Thursday, October 3, 2019

ABA Tax Section Fall Meeting

The ABA Tax Section kicks off its three-day joint fall meeting with the ABA Real Property, Trust and Estate Law Section today in San Francisco. The full program is here. The highlight is:

ABA 2Teaching Taxation: Technology-Driven Trends in Tax Law Training
This panel explores the changing ways in which lawyers can, and are expected to, train themselves to excel in tax practice in an age of pervasive technology. Formal law firm training of associates is less common than before the Great Recession. Clients no longer are willing to subsidize the training of new associates. Tax associates must arrange to train themselves, outside their full-time, billable work obligations. The panel will discuss various training options (including residential and online LLM programs, online courses, webinars, podcasts, and mixed programs) by which tax lawyers can create a solid foundation for their tax practice and expand their knowledge into new tax subspecialties. These training options employ a range of pedagogical approaches, reflecting ongoing study and experimentation in online learning. The panel will highlight educational best practices, based on learning theory. In addition, the Panel will explore parameters by which lawyer-consumers of such training and employer-firms can assess the success of various training options.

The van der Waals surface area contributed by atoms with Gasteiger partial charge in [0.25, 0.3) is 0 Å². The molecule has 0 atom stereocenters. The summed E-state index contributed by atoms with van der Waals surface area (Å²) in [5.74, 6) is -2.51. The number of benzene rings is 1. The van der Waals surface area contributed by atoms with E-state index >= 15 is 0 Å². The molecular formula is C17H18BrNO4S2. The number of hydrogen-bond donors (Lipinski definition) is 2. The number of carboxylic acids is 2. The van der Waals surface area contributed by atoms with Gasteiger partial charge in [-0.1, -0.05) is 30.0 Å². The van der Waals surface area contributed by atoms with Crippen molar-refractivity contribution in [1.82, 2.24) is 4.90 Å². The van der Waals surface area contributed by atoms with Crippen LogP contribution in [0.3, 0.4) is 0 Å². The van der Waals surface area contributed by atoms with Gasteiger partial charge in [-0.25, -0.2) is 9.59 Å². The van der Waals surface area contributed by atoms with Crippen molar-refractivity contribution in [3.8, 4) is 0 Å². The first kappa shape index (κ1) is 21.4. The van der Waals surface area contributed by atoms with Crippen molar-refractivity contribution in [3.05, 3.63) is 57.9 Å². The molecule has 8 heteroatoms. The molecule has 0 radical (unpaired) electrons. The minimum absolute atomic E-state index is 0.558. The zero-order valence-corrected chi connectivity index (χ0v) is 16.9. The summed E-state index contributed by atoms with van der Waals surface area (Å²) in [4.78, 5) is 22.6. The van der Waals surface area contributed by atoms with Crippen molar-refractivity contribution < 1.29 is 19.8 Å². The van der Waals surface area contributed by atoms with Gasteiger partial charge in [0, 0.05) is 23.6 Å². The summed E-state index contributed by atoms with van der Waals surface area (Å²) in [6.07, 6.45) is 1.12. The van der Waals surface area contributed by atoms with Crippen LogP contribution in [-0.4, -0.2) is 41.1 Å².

• Leslie Book (Villanova)
  • Steven Dean (NYU)
  • Mirit Eyal-Cohen (Alabama)
  • Heather Field (UC-Hastings) (moderator)
  • Samuel Greenberg (EY, Los Angeles)
  • Michael Hunter Schwartz (McGeorge)
  • Ryan Montgomery (Morgan Lewis, Boston)
  • Annette Nellen (San José)
  • Katherine Pratt (Loyola-L.A.)

Other Tax Profs with speaking roles include:

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October 3, 2019 in ABA Tax Section, Conferences, Tax, Tax Conferences | Permalink | Comments (1)

Wednesday, September 18, 2019

Cooper: Lessons From The State Death Tax Credit And The SALT Deduction

Jeffrey A. Cooper (Quinnipiac), Red States, Blue States: Lessons from the State Death Tax Credit and the 'SALT' Deduction, 73 Tax Law. ___ (2020):